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Velvet on Biowulf & Helix

Description

Velvet is a de novo genomic assembler specially designed for short read sequencing technologies, such as Solexa or 454.

Velvet takes in short read sequences, removes errors and produces high quality unique contigs. It then uses paired-end read and long read information, when available, to retrieve the repeated areas between contigs.

There may be multiple versions of velvet available. An easy way of selecting the version is to use modules. To see the modules available, type

module avail velvet 

To select a module use

module load velvet/[version]

where [version] is the version of choice.

velvet is a multithreaded application. Make sure to match the number of cpus requested with the number of threads.

Environment variables set

References

Documentation

Memory usage

Simon Gladman has a memory usage estimator for Velvet:

velvetg Ram [GB] = (-109635 + 18977 * RS + 86326 * GS + 233353 * NR - 51092 * K) / 1048576

where
   RS = Read size in nts
   GS = Genome size in megabases (Mb)
   NR = number of reads in millions
   K  = kmer hash value used in velveth

The results are +/- 0.5 - 0.8 Gbytes on my system. (64 bit fedora 10 - quad core - 16Gb RAM)

For example, for an assembly with k = 31 using 50 million 50nt reads and a genome size of 5 Megabases:

                 -109635 
  18977 x  50 =   948850  
  86326 x   5 =   431630  
 233353 x 100 = 23335300    
 -51092 x  31 = -1583852
                --------
                23022293 kB
                22       GB

Running velvet on Helix

The memory usage for a single user process is limited to 32 GB on Helix. If you estimate that your velvet run requires more than 32GB, or if you need to run several simultaneous velvet jobs, you should run on Biowulf (see below). In addition, while Velvet has been compiled enabling OpenMP based parallelization, the environment module for velvet sets OMP_NUM_THREADS to 2 to limit velvet to 3 threads total when running on helix.

Load module file to set up the environment

helix$ module avail velvet

----------------------------- /usr/local/lmod/modulefiles -----------------------------
   velvet/1.2.10

helix$ module load velvet/1.2.10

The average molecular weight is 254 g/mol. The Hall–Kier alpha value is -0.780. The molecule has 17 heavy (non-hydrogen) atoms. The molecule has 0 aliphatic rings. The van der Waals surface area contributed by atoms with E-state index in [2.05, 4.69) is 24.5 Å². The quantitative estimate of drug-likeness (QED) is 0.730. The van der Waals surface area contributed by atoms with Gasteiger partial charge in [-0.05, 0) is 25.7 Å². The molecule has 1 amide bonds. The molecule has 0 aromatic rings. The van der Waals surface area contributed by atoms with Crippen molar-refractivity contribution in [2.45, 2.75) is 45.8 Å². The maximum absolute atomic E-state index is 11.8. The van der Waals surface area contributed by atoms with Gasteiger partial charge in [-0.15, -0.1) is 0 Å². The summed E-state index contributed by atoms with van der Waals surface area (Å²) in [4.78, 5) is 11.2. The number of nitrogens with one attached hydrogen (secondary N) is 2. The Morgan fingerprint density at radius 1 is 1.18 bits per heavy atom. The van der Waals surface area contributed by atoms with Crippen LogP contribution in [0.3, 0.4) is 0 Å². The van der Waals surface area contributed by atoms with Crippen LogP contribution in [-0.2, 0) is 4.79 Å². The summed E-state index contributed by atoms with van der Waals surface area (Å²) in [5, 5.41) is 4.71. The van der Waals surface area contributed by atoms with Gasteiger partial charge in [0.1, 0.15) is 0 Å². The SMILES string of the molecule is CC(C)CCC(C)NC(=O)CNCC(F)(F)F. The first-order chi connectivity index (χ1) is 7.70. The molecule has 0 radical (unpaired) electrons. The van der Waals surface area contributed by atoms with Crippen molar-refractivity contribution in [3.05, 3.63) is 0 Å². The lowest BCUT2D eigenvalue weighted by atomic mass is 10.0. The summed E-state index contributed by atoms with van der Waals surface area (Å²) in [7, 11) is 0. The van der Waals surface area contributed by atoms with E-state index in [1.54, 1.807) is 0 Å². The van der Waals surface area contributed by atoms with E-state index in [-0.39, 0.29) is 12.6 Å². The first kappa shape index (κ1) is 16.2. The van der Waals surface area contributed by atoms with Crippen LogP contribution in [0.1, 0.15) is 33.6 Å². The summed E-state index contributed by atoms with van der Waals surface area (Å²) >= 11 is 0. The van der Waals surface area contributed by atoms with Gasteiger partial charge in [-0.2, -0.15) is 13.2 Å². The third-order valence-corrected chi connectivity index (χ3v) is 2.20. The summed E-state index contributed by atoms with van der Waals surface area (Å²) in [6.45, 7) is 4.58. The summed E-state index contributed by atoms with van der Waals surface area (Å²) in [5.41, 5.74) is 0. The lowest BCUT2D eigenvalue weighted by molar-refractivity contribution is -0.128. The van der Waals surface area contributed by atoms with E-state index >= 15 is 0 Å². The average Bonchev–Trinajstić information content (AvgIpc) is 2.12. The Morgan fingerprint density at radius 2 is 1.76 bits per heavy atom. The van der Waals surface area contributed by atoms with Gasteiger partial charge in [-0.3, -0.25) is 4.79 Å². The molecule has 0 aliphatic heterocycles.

The following example session will make use of data from Open-source genomic analysis of Shiga-toxin-producing E. coli O104:H4. This data contains short insert paired end reads (SRR292678) and long insert mate pair reads (SRR292770), which have to be reverse complemented since velvet expects reads to be in FR (inwards) orientation. This data can be obtained and preprocessed as follows:

helix$ cd /data/$USER/test_data
helix$ module load sratoolkit
helix$ # paired end data with nominal insert size of 6kb
helix$ fastq-dump --gzip --split-files -O fastq SRR292770
helix$ # paired end data with nominal insert size of 470nts 
helix$ fastq-dump -O fastq --gzip --split-files SRR292678
helix$ cd fastq
helix$ cutadapt -a AGATCGGAAGAGC -A AGATCGGAAGAGC  \
           --minimum-length 30 -q 20,20 \
           -o SRR292770_filt_1.fastq.gz -p SRR292770_filt_2.fastq.gz \
           SRR292770_1.fastq.gz SRR292770_2.fastq.gz
helix$ cutadapt -a AGATCGGAAGAGC -A AGATCGGAAGAGC  \
           --minimum-length 30 -q 20,20 \
           -o SRR292678_filt_1.fastq.gz -p SRR292678_filt_2.fastq.gz \
           SRR292678_1.fastq.gz SRR292678_2.fastq.gz
helix$ zcat SRR292770_filt_1.fastq.gz \
               | fastx_reverse_complement -z -o SRR292770_filt_rc_1.fastq.gz
helix$ zcat SRR292770_filt_2.fastq.gz \
               | fastx_reverse_complement -z -o SRR292770_filt_rc_2.fastq.gz
helix$ cd ..

The assembly with Velvet is a two step process - first creating hashes with velveth. One important parameter is the kmer size. In this example, we will try kmer sizes from 37 to 45. Note that kmer sizes have to be odd and that libraries should be ordered from smallest to largest insert size. Note also that each library goes into it's own channel as indicated by the number after the read type option:

helix$ mkdir velvet && cd velvet
helix$ velveth auto 37,47,2 \
    -shortPaired -fastq.gz -separate \
        ../fastq/SRR292678_filt_1.fastq.gz ../fastq/SRR292678_filt_2.fastq.gz \
    -shortPaired2 -fastq.gz -separate \
        ../fastq/SRR292770_filt_rc_1.fastq.gz ../fastq/SRR292770_filt_rc_2.fastq.gz

Next, velvetg builds the actual graph and does the assembly. Note that the values for insert length and sd were taken from the publication

helix$ velvetg auto_37 -exp_cov auto -cov_cutoff auto \